English , circa 1780
An extremely fine and rare George III giltwood confidante sofa, in the manner of William and John Linnell in the French neo-classical table, the moulded giltwood channelled frame with paterae flanked by husk pendant cresting, carved in relief with flower-heads, standing on square panelled tapering legs.
Photographed in situ in Powerscourt, circa 1890
Almost certainly acquired by either the 5th, 6th or 7th Viscount Powerscourt and by descent at Powerscourt, until the house was sold with the contents to Mr. and Mrs. Ralph Slazenger in 1961.
Sold the collection of Mr. and Mrs. Ralph Slazenger, Powerscourt, Enniskerry, Co. Wicklow, Ireland (Christie's House Sale), 24 -2 5 September 1984, lot 682 (as a Louis XVI canape à encoigneurs).
Powerscourt, one of the most famous of all Irish houses, was largely the creation of Richard Wingfield (d. 1751), 1st Viscount Powerscourt from 1728-43 to designs by Richard Castle, but was extensively remodelled by the 6th and 7th Viscounts Powerscourt throughout the 19th centiry, including a suite of drawing rooms redecorated for the visit of King George IV in 1821. The 6th Viscount spent much of his time travelling in Italy for his health and it was he who brought the finest of the bronzes, marbles and ornaments that decorate the magnificent gardens, laid out in grand Baroque manner under the direction of Daniel Robertson from 1842.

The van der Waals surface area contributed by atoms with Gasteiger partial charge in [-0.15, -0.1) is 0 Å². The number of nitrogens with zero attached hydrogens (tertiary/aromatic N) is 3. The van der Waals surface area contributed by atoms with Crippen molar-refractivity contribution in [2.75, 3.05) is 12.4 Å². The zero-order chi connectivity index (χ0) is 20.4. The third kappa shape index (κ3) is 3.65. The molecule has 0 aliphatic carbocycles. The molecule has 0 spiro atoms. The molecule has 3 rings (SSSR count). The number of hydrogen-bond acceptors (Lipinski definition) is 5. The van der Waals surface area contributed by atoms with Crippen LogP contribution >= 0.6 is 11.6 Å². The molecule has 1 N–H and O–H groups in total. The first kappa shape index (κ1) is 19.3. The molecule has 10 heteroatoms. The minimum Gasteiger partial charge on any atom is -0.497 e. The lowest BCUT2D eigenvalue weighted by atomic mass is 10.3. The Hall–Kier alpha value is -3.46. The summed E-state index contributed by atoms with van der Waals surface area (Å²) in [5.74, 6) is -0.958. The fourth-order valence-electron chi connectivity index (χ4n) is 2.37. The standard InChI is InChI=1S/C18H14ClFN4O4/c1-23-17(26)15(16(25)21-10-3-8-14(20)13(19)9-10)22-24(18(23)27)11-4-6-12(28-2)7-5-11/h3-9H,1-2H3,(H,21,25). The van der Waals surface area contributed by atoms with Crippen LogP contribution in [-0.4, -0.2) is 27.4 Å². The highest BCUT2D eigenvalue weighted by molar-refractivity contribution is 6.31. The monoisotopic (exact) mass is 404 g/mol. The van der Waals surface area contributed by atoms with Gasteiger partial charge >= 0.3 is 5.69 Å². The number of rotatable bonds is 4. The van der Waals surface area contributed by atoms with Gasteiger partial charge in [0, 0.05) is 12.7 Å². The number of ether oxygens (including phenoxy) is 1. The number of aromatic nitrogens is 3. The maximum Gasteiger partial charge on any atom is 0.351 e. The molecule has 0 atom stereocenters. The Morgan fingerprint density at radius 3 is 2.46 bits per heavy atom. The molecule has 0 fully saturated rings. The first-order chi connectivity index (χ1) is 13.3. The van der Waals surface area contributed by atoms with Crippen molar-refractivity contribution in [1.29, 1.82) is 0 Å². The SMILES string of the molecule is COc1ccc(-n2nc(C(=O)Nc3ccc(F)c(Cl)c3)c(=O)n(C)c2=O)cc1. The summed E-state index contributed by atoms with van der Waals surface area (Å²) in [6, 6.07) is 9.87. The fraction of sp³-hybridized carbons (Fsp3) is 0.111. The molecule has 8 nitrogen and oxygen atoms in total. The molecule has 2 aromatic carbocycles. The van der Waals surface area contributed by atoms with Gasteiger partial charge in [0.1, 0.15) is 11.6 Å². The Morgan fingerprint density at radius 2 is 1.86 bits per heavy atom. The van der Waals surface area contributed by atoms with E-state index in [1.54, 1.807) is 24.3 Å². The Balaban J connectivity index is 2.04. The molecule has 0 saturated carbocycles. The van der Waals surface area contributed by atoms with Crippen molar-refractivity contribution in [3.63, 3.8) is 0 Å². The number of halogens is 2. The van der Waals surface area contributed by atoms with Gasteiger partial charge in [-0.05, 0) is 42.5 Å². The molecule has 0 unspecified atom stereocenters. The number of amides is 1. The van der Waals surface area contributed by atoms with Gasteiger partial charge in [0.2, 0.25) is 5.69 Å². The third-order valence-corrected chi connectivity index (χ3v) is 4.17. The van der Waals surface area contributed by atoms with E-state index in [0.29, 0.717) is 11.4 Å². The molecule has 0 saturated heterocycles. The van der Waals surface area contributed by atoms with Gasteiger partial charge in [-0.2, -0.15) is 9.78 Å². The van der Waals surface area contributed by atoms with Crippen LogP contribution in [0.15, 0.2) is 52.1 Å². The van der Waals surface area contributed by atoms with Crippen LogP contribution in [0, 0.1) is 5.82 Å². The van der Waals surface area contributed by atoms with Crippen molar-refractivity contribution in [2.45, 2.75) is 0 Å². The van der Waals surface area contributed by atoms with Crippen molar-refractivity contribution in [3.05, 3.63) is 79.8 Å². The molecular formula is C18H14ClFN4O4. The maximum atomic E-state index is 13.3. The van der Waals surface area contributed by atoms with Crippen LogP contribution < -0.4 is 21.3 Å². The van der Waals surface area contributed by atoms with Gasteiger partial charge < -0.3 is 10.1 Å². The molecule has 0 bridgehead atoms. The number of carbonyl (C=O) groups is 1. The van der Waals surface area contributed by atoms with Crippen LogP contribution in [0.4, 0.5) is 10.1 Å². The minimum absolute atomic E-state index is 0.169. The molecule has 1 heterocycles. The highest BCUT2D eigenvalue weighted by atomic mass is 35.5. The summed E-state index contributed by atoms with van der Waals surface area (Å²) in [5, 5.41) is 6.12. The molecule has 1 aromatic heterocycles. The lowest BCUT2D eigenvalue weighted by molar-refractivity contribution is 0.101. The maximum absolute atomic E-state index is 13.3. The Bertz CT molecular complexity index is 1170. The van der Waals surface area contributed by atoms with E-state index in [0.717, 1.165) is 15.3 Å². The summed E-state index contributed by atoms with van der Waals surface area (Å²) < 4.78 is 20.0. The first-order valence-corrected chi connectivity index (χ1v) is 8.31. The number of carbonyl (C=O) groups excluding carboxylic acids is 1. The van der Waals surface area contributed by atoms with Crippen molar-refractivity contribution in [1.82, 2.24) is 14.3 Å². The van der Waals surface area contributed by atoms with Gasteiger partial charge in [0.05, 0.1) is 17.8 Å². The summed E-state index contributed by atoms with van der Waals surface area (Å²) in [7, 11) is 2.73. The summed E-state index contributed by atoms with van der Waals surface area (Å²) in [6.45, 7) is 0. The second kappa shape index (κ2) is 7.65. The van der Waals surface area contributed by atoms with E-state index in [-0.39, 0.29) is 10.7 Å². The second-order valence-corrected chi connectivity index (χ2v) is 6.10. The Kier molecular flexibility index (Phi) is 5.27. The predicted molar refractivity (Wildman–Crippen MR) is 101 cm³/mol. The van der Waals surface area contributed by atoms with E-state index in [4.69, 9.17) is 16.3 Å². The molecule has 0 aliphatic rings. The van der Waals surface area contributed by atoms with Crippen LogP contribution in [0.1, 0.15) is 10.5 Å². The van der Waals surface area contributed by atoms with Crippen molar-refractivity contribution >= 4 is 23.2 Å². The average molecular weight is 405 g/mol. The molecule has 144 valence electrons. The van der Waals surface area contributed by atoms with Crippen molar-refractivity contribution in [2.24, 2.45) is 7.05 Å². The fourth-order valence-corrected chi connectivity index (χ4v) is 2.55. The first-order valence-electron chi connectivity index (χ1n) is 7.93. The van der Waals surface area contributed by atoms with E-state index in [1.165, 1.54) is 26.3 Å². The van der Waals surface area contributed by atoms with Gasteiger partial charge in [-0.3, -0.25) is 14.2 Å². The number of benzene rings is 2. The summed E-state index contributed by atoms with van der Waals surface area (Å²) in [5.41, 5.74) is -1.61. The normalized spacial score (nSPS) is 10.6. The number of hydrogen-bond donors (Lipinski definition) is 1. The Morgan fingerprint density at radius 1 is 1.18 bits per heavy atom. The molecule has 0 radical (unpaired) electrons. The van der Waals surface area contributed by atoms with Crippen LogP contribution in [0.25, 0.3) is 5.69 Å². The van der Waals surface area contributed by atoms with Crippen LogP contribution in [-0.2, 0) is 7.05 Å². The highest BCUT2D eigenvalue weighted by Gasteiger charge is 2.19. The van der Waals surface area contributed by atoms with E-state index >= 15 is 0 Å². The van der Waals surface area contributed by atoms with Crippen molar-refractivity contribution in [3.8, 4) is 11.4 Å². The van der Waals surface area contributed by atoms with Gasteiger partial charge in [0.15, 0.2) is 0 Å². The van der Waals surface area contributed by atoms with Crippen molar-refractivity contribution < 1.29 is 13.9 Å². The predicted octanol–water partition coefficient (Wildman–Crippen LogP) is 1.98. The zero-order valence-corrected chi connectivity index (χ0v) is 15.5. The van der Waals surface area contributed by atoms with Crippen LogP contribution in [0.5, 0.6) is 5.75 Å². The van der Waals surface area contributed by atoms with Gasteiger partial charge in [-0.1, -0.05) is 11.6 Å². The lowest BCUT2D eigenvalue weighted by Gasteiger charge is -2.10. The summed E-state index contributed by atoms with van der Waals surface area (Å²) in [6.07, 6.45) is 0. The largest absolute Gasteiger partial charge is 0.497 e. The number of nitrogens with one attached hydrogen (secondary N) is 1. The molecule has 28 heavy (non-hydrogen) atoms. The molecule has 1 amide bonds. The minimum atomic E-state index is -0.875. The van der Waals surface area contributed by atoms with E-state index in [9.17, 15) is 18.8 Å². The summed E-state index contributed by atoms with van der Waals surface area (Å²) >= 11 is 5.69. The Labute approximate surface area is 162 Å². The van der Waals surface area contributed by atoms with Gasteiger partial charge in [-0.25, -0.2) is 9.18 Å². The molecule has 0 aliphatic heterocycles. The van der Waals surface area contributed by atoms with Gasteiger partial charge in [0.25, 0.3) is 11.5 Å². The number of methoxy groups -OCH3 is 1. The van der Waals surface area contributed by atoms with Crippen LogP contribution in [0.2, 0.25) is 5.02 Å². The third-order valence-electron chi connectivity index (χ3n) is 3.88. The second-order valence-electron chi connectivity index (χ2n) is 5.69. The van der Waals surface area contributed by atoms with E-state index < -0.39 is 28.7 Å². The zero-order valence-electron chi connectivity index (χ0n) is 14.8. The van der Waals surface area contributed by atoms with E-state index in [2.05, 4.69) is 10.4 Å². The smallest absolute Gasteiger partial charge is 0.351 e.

The estate remained in the family, but with mounting debts the house was sold in 1961 to Mr. and Mrs. Ralph Slazenger. Tragically, the house was gutted by fire in November 1974 just before it was due to be open to the public. Many of the furnishings that survived were sold in Christie's house sale of 24 - 25 September 1984.
The design of this three-part sofa originated in France in the mid-18th century, and allowed confidential conversations, here the name 'confidante'.
There are a number of design drawings for this form of tri-partite sofa by William and John Linnell in the collections of the Victoria & Albert Museum in London. The leading London firm of Linnell supplied a suite of seat furniture including two related confidante sofas for the Duke of Argyll, circa 1773, for Inverary Castle. These sofas share many similar features with our confidante including the square tapered legs of a close design.
George Hepplewhite also produced designs for a 'Confiante and Sofa' in the Cabinet-Maker and Upholsterer's Guide, published in 1788 by his wife Anne after his death two years earlier.
Photographed in situ in Powerscourt, circa 1890 in the Hall, together with the matching confidante.
For designs and comparable examples:
Helena Hayward and Pat Kirkham, William and John Linnell - Eighteenth Century London Furniture Makers, 1980, vol. II, pp. 128 - 130, pl. 253, 255, 256-257.
R. Edwards, The Dictionary of English Furniture, 1954, vol. III, p. 98, figs 65-66
George Hepplewhite, Cabinet-Maker and Upholsterer's Guide, 1794